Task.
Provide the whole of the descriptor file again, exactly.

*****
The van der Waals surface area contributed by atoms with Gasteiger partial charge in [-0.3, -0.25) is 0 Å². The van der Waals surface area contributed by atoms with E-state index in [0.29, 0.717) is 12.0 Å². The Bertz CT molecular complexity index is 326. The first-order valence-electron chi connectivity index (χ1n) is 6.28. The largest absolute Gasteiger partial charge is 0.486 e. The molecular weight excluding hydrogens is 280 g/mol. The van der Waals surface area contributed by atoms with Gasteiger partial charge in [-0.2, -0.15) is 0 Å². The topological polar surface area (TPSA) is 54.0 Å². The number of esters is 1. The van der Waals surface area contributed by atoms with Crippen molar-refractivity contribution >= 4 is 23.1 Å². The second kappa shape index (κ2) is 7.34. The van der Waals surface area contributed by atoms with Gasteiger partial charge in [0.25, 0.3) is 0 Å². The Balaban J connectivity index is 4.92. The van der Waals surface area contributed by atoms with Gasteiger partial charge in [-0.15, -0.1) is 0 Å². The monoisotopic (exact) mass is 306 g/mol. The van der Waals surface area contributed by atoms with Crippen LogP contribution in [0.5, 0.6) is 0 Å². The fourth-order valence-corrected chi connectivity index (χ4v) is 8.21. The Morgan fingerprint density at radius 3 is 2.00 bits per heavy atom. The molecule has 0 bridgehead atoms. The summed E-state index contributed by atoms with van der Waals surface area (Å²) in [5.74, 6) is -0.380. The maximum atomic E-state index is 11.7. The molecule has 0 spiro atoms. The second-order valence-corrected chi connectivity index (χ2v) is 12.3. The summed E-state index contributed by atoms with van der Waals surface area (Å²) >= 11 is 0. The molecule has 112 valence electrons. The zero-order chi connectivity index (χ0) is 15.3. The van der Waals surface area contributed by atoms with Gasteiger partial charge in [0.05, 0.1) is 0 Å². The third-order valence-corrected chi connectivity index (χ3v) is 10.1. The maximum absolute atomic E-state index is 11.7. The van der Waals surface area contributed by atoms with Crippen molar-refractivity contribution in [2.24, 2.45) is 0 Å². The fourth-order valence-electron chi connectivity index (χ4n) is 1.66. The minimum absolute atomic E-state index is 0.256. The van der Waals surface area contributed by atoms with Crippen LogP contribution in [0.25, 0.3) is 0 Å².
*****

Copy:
The van der Waals surface area contributed by atoms with Gasteiger partial charge in [-0.3, -0.25) is 0 Å². The van der Waals surface area contributed by atoms with E-state index in [0.29, 0.717) is 12.0 Å². The Bertz CT molecular complexity index is 326. The first-order valence-electron chi connectivity index (χ1n) is 6.28. The largest absolute Gasteiger partial charge is 0.486 e. The molecular weight excluding hydrogens is 280 g/mol. The van der Waals surface area contributed by atoms with Gasteiger partial charge in [-0.2, -0.15) is 0 Å². The topological polar surface area (TPSA) is 54.0 Å². The number of esters is 1. The van der Waals surface area contributed by atoms with Crippen molar-refractivity contribution >= 4 is 23.1 Å². The second kappa shape index (κ2) is 7.34. The van der Waals surface area contributed by atoms with Gasteiger partial charge in [0.25, 0.3) is 0 Å². The Balaban J connectivity index is 4.92. The van der Waals surface area contributed by atoms with Gasteiger partial charge in [-0.15, -0.1) is 0 Å². The monoisotopic (exact) mass is 306 g/mol. The van der Waals surface area contributed by atoms with Crippen LogP contribution in [0.5, 0.6) is 0 Å². The fourth-order valence-corrected chi connectivity index (χ4v) is 8.21. The Morgan fingerprint density at radius 3 is 2.00 bits per heavy atom. The molecule has 0 bridgehead atoms. The summed E-state index contributed by atoms with van der Waals surface area (Å²) in [5.74, 6) is -0.380. The maximum atomic E-state index is 11.7. The molecule has 0 spiro atoms. The second-order valence-corrected chi connectivity index (χ2v) is 12.3. The summed E-state index contributed by atoms with van der Waals surface area (Å²) >= 11 is 0. The molecule has 112 valence electrons. The zero-order chi connectivity index (χ0) is 15.3. The van der Waals surface area contributed by atoms with Gasteiger partial charge in [0.05, 0.1) is 0 Å². The third-order valence-corrected chi connectivity index (χ3v) is 10.1. The maximum absolute atomic E-state index is 11.7. The van der Waals surface area contributed by atoms with Crippen molar-refractivity contribution in [2.24, 2.45) is 0 Å². The fourth-order valence-electron chi connectivity index (χ4n) is 1.66. The minimum absolute atomic E-state index is 0.256. The van der Waals surface area contributed by atoms with Crippen LogP contribution in [0.25, 0.3) is 0 Å².